Aircraft owners can request limiting aircraft data displayed, referred to as blocking, or unblocking of flight tracking data. Limiting aircraft data from the FAA data systems will limit flight tracking information transmitted over the Internet. “Unblocking” will ensure aircraft flight data will be included in the FAA data feed utilized by internet flight tracking vendors, according to FAA.
To file a request for limiting flight data options, there are two options are available:
1. FAA Source: With the FAA source option, your aircraft data is limited to FAA use only. No FAA flight data will be available to external vendors. If you are considering limiting data at FAA Source, FAA flight data on your aircraft will not be available to internet web sites.
2. Subscriber Level: With this option, flight tracking data is made available from the FAA data feeds to vendors (i.e. internet flight tracking vendors). However, vendors are bound by access agreement to not publicly display information for aircraft on the subscriber level blocked list. This option allows aircraft owners or operators to track or monitor aircraft through an internet flight tracking provider.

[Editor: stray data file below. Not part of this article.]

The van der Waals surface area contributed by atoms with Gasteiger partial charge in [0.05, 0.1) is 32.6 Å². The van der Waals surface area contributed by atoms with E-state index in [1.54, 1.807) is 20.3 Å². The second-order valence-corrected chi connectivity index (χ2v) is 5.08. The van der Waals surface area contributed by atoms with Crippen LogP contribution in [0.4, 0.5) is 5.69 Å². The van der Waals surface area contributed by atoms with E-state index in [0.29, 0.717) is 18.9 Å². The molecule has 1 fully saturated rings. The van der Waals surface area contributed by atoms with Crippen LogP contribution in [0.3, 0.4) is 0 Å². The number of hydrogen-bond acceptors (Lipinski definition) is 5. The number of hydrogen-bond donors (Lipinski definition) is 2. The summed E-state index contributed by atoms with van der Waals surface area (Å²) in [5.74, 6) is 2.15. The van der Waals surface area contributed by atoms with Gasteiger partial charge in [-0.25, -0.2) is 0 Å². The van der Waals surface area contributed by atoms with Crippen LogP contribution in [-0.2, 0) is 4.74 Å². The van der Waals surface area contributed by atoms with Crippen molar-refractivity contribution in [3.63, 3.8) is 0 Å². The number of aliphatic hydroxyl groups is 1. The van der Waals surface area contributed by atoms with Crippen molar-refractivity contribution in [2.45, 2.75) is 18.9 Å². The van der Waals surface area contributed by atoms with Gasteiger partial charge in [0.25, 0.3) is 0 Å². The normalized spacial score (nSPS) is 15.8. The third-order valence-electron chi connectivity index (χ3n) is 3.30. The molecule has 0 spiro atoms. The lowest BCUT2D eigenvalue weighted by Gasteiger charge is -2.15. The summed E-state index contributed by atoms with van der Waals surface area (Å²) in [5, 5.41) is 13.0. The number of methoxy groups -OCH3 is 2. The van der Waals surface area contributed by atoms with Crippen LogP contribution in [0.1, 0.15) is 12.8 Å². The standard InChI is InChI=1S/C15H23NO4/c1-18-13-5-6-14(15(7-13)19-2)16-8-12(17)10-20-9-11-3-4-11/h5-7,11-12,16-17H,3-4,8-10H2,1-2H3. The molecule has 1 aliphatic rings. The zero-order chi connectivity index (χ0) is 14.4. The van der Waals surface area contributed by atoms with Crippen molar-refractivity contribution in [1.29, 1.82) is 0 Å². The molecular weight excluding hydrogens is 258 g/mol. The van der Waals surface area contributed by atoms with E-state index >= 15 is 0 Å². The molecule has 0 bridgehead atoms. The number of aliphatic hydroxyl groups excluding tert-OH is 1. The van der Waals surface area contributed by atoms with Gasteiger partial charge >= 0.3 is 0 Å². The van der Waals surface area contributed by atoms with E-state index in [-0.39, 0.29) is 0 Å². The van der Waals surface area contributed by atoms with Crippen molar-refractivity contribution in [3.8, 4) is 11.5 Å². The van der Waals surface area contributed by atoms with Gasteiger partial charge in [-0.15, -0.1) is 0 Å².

To track an aircraft, the aircraft owner or operator must contact the flight-tracking provider and request flight tracking information be selectively available.
If you want to unblock your FAA flight data, another request to remove any data limits previously requested is required. This request will remove aircraft data limiting. Your flight tracking data will resume being transmitted to vendors who receive FAA data feeds.